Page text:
After brother Bryan Rempel high-tailed it to spend more time with his family, Brad and Curtis had the latitude to return to their basics. “We figured we’d rather be at the front of a line of people doing this sound than the 25th-best version of the bro country sound, which is what we never fit into, although we almost pretended to fit into it for a couple of years,” Brad explains. “Our music has naturally been about faith, family and farming, those kind of things, and for me to be able to write old-school songs using the bluegrass language.”
“Rescue You” was also responsible for putting a solid songwriting team in place: Brad, his pal Stennis, and Grammy-nominated producer Mosley, also a member of Me in Motion, a Christian rock band. The trio is so comfortable with each other that their creative process is actually pretty enviable.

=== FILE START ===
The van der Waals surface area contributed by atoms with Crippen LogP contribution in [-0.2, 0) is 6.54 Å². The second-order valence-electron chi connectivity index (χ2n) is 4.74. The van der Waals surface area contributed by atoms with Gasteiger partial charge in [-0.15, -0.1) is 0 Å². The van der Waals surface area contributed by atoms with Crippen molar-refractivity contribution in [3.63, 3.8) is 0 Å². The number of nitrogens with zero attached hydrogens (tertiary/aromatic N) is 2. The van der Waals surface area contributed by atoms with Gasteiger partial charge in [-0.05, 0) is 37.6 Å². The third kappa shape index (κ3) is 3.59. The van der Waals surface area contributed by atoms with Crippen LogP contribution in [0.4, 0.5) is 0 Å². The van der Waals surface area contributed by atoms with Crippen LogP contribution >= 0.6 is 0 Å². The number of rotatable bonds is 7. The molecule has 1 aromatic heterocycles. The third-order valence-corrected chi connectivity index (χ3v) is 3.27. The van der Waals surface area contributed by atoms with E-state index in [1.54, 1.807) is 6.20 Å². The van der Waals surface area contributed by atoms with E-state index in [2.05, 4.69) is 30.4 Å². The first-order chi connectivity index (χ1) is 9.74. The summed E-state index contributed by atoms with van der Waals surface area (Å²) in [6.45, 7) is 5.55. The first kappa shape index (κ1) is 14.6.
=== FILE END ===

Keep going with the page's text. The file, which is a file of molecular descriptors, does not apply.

“Ben’s wife and his kids; me, my wife and our kids; and Seth, his wife and their child, we all go to the beach together, multiple times a year, to Pensacola Beach in Florida,” says Brad. “We’ll write during the day, go to the beach, come back and record. A lot of the lead vocals on Dear Life were me holding a mic in my hand in the beach house, singing it for the first time.
“We just wrote the song, I sang it, and that’s the vocal that’s on the record. So ‘Dear Life,’ ‘Don’t Stop,’ ‘Memory Making’ and ‘Young Forever’ were all recorded at the beach. We love writing that way. We love recording that way. Zero of the songs on this record that I had anything to do with were written on [Nashville’s] Music Row. I bought this old farmhouse in the country, so we worked at the farmhouse, or at Seth’s house in Franklin, Tennessee, or at the beach house.”